New California Laws Change Sexual Harassment Landscape

    On Sunday September 30, 2018, while many of us were busy setting our Fantasy Football lineups, outgoing Governor Jerry Brown signed a number of work-related bills arising in response to the #MeToo movement that will substantially alter employers’ exposure to liability for workplace harassment, prohibit many common practices used to reduce adverse publicity surrounding workplace harassment claims, and impose additional training and inclusion requirements.

    SEXUAL HARASSMENT OMNIBUS BILL, SB 1300

    The most far-reaching of the new laws is SB 1300, the Sexual Harassment Omnibus Bill, which amends the California Fair Employment and Housing Act (“FEHA”).  Under SB 1300, FEHA will now expressly affirm some harassment-related court decisions and disavow others, embedding into the statute the following legal concepts and ever-expanding scope:

    • The plaintiff in a workplace harassment suit is only required to prove that a reasonable person subjected to the discriminatory conduct would find, as the plaintiff did, that

    Where There’s Smoke, There’s Danger: CAL/OSHA Urges Protection of Workers From Wildfire Smoke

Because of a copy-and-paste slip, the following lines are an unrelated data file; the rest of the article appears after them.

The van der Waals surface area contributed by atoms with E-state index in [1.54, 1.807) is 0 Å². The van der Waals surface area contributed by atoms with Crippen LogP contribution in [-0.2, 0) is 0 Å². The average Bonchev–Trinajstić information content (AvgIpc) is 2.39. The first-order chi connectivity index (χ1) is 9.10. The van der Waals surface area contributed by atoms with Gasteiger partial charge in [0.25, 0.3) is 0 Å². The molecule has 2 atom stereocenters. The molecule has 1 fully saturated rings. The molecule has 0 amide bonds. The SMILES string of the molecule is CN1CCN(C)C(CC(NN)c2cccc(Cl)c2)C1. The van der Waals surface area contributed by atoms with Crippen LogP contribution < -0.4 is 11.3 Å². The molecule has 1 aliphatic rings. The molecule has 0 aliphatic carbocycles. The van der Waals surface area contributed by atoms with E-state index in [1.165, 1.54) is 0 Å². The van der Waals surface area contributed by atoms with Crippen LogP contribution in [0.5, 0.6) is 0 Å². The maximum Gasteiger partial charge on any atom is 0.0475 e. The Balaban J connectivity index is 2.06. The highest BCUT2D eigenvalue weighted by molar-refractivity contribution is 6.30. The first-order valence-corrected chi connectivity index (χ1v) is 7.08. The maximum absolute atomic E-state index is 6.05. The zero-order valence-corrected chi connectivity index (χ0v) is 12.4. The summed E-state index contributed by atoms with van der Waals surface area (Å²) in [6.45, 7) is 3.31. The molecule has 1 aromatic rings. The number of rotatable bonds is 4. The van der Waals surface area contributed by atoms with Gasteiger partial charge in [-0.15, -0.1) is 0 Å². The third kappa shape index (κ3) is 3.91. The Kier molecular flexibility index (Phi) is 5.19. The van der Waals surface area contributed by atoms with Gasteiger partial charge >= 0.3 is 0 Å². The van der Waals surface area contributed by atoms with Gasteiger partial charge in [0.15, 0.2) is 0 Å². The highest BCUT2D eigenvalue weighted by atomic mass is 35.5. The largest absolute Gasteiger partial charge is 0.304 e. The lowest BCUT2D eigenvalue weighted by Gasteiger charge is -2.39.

California is currently experiencing record-breaking heat waves and an increased number of active wildfire incidents.  California OSHA (CAL OSHA) has determined that this poses a serious threat to the safety of outdoor workers because smoke from wildfires often contains chemicals, gases, and fine particles that are dangerous to human health.  Inhaling such particles is particularly dangerous, says CAL OSHA, because it can reduce lung function, worsen asthma and other existing heart and lung conditions, and cause coughing, wheezing, and difficulty breathing.

    In response to these concerns, CAL/OSHA recently issued an advisory notice that urges employers with employees  exposed to wildfire smoke to take extra precautions as part of their Injury and Illness Prevention Program under Title 8 section 3203 of the California Code of Regulations and as required under section 5141 (Control of Harmful Exposure to Employees).  Those precautions include:

    • Utilizing engineering controls whenever feasible (for example,